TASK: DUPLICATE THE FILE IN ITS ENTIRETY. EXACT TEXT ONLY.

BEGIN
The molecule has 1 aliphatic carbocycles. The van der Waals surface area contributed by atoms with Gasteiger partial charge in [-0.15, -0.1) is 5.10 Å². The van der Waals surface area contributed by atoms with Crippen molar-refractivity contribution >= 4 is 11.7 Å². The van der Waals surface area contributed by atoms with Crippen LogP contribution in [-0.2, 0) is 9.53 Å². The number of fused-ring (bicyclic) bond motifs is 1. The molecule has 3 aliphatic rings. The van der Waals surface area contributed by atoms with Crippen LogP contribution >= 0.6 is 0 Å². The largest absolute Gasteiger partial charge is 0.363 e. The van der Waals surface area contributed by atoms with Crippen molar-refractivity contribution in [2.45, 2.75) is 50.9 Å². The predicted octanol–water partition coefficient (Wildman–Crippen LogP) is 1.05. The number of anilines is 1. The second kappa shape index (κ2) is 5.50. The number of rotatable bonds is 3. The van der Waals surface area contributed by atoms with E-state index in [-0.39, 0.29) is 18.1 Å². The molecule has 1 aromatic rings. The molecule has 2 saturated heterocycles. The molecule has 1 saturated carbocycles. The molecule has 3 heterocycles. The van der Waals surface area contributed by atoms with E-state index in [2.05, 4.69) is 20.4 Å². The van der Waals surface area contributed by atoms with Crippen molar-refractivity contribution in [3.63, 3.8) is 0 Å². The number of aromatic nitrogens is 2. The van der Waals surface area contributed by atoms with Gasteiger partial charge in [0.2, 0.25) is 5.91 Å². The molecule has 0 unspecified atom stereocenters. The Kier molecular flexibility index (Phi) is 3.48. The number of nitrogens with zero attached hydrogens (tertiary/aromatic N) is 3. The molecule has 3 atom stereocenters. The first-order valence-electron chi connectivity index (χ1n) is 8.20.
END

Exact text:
The molecule has 1 aliphatic carbocycles. The van der Waals surface area contributed by atoms with Gasteiger partial charge in [-0.15, -0.1) is 5.10 Å². The van der Waals surface area contributed by atoms with Crippen molar-refractivity contribution >= 4 is 11.7 Å². The van der Waals surface area contributed by atoms with Crippen LogP contribution in [-0.2, 0) is 9.53 Å². The number of fused-ring (bicyclic) bond motifs is 1. The molecule has 3 aliphatic rings. The van der Waals surface area contributed by atoms with Crippen LogP contribution >= 0.6 is 0 Å². The largest absolute Gasteiger partial charge is 0.363 e. The van der Waals surface area contributed by atoms with Crippen molar-refractivity contribution in [2.45, 2.75) is 50.9 Å². The predicted octanol–water partition coefficient (Wildman–Crippen LogP) is 1.05. The number of anilines is 1. The second kappa shape index (κ2) is 5.50. The number of rotatable bonds is 3. The van der Waals surface area contributed by atoms with E-state index in [-0.39, 0.29) is 18.1 Å². The molecule has 1 aromatic rings. The molecule has 2 saturated heterocycles. The molecule has 1 saturated carbocycles. The molecule has 3 heterocycles. The van der Waals surface area contributed by atoms with E-state index in [2.05, 4.69) is 20.4 Å². The van der Waals surface area contributed by atoms with Crippen molar-refractivity contribution in [3.63, 3.8) is 0 Å². The number of aromatic nitrogens is 2. The van der Waals surface area contributed by atoms with Gasteiger partial charge in [0.2, 0.25) is 5.91 Å². The molecule has 0 unspecified atom stereocenters. The Kier molecular flexibility index (Phi) is 3.48. The number of nitrogens with zero attached hydrogens (tertiary/aromatic N) is 3. The molecule has 3 atom stereocenters. The first-order valence-electron chi connectivity index (χ1n) is 8.20.